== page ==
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The ‘Silicon Six’ Spread Propaganda. It’s Time to Regulate Social Media Sites.

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I get it: I’m one of the last people you’d expect to hear warning about the danger of conspiracies and lies. I’ve built a career on pushing the limits of propriety and good taste. I portrayed Borat, the first fake news journalist, along with satirical characters such as Ali G, a wannabe gangster, and Bruno, a gay fashion reporter from Austria. Some critics have said my comedy risks reinforcing old racial and religious stereotypes.

I admit that most of my comedy over the years has been pretty juvenile. However, when Borat was able to get an entire bar in Arizona to sing “throw the Jew down the well,” it revealed people’s indifference to anti-Semitism. When, as Bruno, I started kissing a man in a cage fight in Arkansas and nearly started a riot, it showed the violent potential of homophobia. And when, disguised as an ultra-woke developer, I proposed building a mosque in one rural community, prompting a resident to proudly admit, “I am racist, against Muslims,” it showed a wide acceptance of Islamophobia.

The ugliness my jokes help reveal is why I’m so worried about our pluralistic democracies. Demagogues appeal to our worst instincts. Conspiracy theories once confined to the fringe are going mainstream, fueled in part by President Donald Trump, who has spread such paranoid lies more than 1,700 times to his 67 million Twitter followers. It’s as if the Age of Reason – the era of evidential argument – is ending, and now knowledge is delegitimised and scientific consensus is dismissed. Democracy, which depends on shared truths, is in retreat, and autocracy, which thrives on shared lies, is on the march. Hate crimes are surging, as are murderous attacks on religious and ethnic minorities.

All this hate and violence actually has something in common: It’s being facilitated by a handful of Internet companies that amount to the greatest propaganda machine in history.

Facebook, YouTube, Twitter and other social media platforms reach billions of people. The algorithms these platforms depend on deliberately amplify content that keeps users engaged – stories that appeal to our baser instincts and trigger outrage and fear. That’s why fake news outperforms real news on social media; studies show that lies spread faster than truth.

On the Internet, everything can appear equally legitimate. Breitbart resembles the BBC, and the rantings of a lunatic seem as credible as the findings of a Nobel Prize winner. We have lost a shared sense of the basic facts upon which democracy depends.

When I, as Ali G, asked the astronaut Buzz Aldrin, “What woz it like to walk on de sun?” the joke worked, because we, the audience, shared the same facts. If you believe the moon landing was a hoax, the joke was not funny.

When Borat got that bar in Arizona to agree that “Jews control everybody’s money and never give it back,” the joke worked because the rest of us knew that the depiction of Jews as miserly is a conspiracy theory originating in the Middle Ages.

Social media platforms make it easier for people who share the same false premises to find one another, and then the technology acts as an accelerant for toxic thinking. When conspiracies take hold, it’s easier for hate groups to recruit, easier for foreign intelligence agencies to interfere in our elections and easier for a country like Myanmar to commit genocide against the Rohingya.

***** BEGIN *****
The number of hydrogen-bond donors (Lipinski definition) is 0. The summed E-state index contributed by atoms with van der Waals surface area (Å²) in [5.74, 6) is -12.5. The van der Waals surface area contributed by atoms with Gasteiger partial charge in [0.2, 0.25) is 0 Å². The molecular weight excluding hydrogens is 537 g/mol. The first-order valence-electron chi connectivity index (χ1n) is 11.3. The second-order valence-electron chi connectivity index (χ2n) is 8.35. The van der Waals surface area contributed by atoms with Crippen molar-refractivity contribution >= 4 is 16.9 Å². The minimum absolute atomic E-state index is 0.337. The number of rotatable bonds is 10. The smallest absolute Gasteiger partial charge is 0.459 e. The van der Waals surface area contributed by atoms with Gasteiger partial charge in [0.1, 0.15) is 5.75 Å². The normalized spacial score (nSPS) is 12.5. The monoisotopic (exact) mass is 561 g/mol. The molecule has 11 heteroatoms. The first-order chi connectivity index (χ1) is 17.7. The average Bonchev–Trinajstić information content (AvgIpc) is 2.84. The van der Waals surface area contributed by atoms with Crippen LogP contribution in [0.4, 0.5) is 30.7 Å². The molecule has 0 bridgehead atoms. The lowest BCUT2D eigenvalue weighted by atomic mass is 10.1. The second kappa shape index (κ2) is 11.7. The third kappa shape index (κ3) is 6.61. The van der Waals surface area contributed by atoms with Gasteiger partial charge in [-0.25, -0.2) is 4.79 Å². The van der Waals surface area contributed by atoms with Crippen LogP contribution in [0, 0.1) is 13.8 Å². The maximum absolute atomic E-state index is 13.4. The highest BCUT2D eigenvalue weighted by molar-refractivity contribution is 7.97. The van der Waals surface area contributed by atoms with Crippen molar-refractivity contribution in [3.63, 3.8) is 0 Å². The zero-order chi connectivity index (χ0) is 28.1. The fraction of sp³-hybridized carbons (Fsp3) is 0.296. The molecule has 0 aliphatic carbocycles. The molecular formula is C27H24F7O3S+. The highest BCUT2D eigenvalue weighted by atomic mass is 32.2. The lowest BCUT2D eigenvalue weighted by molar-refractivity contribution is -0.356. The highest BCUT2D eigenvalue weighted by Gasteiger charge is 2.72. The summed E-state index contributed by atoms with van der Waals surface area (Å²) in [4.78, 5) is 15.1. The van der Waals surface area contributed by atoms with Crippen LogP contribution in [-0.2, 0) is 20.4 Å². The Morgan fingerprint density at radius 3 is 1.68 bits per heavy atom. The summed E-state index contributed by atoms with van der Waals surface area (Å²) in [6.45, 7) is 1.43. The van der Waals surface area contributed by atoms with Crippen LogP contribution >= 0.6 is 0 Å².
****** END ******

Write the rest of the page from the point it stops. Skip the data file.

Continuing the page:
Yes, social media companies have taken some steps to reduce hate and conspiracies on their platforms. Yet these steps have been mostly superficial, and the next 12 months could be pivotal: British voters will go to the polls next month while online conspiracists promote the despicable theory of “great replacement” that white Christians are being deliberately replaced by Muslim immigrants. Americans will vote for president while trolls and bots perpetuate the disgusting lie of a “Hispanic invasion.” And after years of YouTube videos calling climate change a “hoax,” the United States is on track, a year from now, to formally withdraw from the Paris agreement.

Unfortunately, the executive of these platforms don’t appear interested in a close look at how they’re spreading hate, conspiracies and lies. Look at the speech Facebook founder and chief executive Mark Zuckerberg delivered last month that warned against new laws and regulations on companies like his.

Zuckerberg tried to portray the issue as one involving “choices” around “free expression.” But freedom of speech is not freedom of reach. Facebook alone already counts about a third of the world’s population among its users. Social media platforms should not give bigots and paedophiles a free platform to amplify their views and target victims.

Zuckerberg claimed that new limits on social media would “pull back on free expression.” This is utter nonsense. The First Amendment says that “Congress shall make no law” abridging freedom of speech, but this does not apply to private businesses. If a neo-Nazi comes goose-stepping into a restaurant and starts threatening other customers and saying he wants to kill Jews, would the restaurant owner be required to serve him an elegant eight-course meal? Of course not. The restaurant owner has every legal right, and, indeed, a moral obligation, to kick the Nazi out. So do Internet companies.